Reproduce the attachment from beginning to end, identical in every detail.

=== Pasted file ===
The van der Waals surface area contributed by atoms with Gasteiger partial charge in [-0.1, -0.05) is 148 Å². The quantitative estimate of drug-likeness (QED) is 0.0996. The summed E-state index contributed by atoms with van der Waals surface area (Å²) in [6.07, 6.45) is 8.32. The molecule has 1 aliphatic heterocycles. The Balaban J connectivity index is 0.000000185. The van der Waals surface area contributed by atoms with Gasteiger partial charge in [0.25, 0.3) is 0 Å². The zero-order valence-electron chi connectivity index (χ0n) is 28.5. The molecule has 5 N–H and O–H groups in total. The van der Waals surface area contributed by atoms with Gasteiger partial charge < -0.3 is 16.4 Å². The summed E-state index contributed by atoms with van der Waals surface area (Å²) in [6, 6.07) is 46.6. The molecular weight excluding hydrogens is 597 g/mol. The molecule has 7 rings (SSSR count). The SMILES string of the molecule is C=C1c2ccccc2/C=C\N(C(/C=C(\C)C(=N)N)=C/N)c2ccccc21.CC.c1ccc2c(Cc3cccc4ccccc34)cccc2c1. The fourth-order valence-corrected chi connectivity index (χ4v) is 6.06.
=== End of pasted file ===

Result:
The van der Waals surface area contributed by atoms with Gasteiger partial charge in [-0.1, -0.05) is 148 Å². The quantitative estimate of drug-likeness (QED) is 0.0996. The summed E-state index contributed by atoms with van der Waals surface area (Å²) in [6.07, 6.45) is 8.32. The molecule has 1 aliphatic heterocycles. The Balaban J connectivity index is 0.000000185. The van der Waals surface area contributed by atoms with Gasteiger partial charge in [0.25, 0.3) is 0 Å². The zero-order valence-electron chi connectivity index (χ0n) is 28.5. The molecule has 5 N–H and O–H groups in total. The van der Waals surface area contributed by atoms with Gasteiger partial charge < -0.3 is 16.4 Å². The summed E-state index contributed by atoms with van der Waals surface area (Å²) in [6, 6.07) is 46.6. The molecular weight excluding hydrogens is 597 g/mol. The molecule has 7 rings (SSSR count). The SMILES string of the molecule is C=C1c2ccccc2/C=C\N(C(/C=C(\C)C(=N)N)=C/N)c2ccccc21.CC.c1ccc2c(Cc3cccc4ccccc34)cccc2c1. The fourth-order valence-corrected chi connectivity index (χ4v) is 6.06.